Today was different. Today she could do something. After years of study, she was convinced that she couldn’t change the past even if she tried. Everything that had happened to her during the last thirteen years had already happened. Jason was interested in mana worms because of her brief visit. Indeed, she was convinced that their entire time together, he knew her from that visit and never said anything. That realization, that the past was set, gave her reason to stay away. Something else she realized gave her reason to act today.

The cave was dark, damp, and cold just as she remembered. She waited while sitting on a rock outcropping against one wall. The long wait – at least it seemed long – made her worry that she had gotten the date wrong. When the chair on fire dropped through a portal, her doubt vanished. Her preparations had been thorough, but she still felt a little anxious. There was always the possibility that he might have some surprises. The one reassurance she had was that, after her one encounter with him, they didn’t hear from him again for the next few years until her trip to the past. If he had disappeared, it might have been because she did something about him.

A few minutes after the chair, a person crashed to the ground. Immediately, Julia threw up a barrier around him. He seemed to be unconscious, probably from the fall. After several minutes, Peter began to stir.

“Where am I?” he yelled into the darkness.

“This is just one my little homes away from home.” Just as she had done with David, she used portals to move around while talking, to keep him disoriented.

“You.” Peter said it like a curse.

“Me. I assume you sent the mana worm?”

“How did you manage to survive it?”

Julia clicked her tongue a couple of times. “That’s the wrong question. You should be asking how important to me was the person it did kill. And the answer is that there is no one in the world that mattered more. And then you should be afraid.”

Peter scoffed. “Even now, you’re still hiding. You don’t scare me. If you were going to kill me, you would have done it already.”

“I don’t want to kill you. I could spend years tormenting you. It’s what you probably deserve. Not just for what you did to me, but what you did to Rebecca.”

“What do you want?” His voice was little more than a growl.

“I want to make sure you can never hurt anyone I care about. Ever again.”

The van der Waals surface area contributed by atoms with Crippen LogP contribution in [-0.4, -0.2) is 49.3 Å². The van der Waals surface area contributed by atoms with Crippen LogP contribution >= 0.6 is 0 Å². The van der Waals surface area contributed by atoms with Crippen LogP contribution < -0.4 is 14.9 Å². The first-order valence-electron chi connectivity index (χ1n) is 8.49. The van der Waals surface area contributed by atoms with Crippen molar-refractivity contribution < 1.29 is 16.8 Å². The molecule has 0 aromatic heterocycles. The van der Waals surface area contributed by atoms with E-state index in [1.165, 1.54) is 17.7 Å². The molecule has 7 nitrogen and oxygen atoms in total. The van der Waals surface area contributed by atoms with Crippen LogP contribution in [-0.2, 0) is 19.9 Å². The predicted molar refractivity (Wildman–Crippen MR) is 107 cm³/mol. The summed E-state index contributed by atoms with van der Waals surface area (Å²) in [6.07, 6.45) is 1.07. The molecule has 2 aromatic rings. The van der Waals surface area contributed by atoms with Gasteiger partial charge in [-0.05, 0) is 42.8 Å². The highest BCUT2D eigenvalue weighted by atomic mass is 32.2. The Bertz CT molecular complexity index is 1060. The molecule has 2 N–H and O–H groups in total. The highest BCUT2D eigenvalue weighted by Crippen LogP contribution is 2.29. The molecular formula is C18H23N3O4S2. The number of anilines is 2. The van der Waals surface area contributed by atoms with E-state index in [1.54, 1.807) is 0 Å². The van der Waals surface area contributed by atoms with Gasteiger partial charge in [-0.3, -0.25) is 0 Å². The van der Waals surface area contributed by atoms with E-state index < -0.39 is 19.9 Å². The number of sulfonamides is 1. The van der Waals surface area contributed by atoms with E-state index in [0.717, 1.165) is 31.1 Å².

Flames began to surround his hand.

“I should warn you that you have limited oxygen in there. If you burn it all up, you’ll suffocate.”

The flames went out. “So you’re just going wait until I asphyxiate?”

“The thought has occurred to me. But lately, I’ve been working on myself. Trying to grow. So I’ve made a nice little pocket space for you. You can hunt, fish, grow crops . . . Whatever you like. It’s big enough that you can walk for hours. Much nicer than this cave. The only limits is that you’ll be alone, and there is no way out.”

“How long do you intend to keep me there?” Maybe she had imagined it, but Julia thought she heard a touch of nervousness in his question.

“Forever. Like I said, I won’t give you another chance to hurt anyone I care about.”

“You can’t . . .”

“I assure you that I can. No one knows where you are. And no one is looking for you. Even your little cult has banished you. I could do much worse; you’re lucky I’m not feeling more vindictive.”

He began to yell, but Julia ignored him. She opened a portal on the floor of the cave beneath him. He tried to avoid it, but it expanded rapidly and soon covered the whole of the bottom of the barrier. When he finally fell through, Julia closed the portal.

She stayed in the cave for a while. Maybe it would have been kinder just to kill him, but she thought Jason would probably disapprove. She wasn’t sure how long she would really leave him there, but for now, it was one less threat to worry about. She opened another portal and returned to her cabin.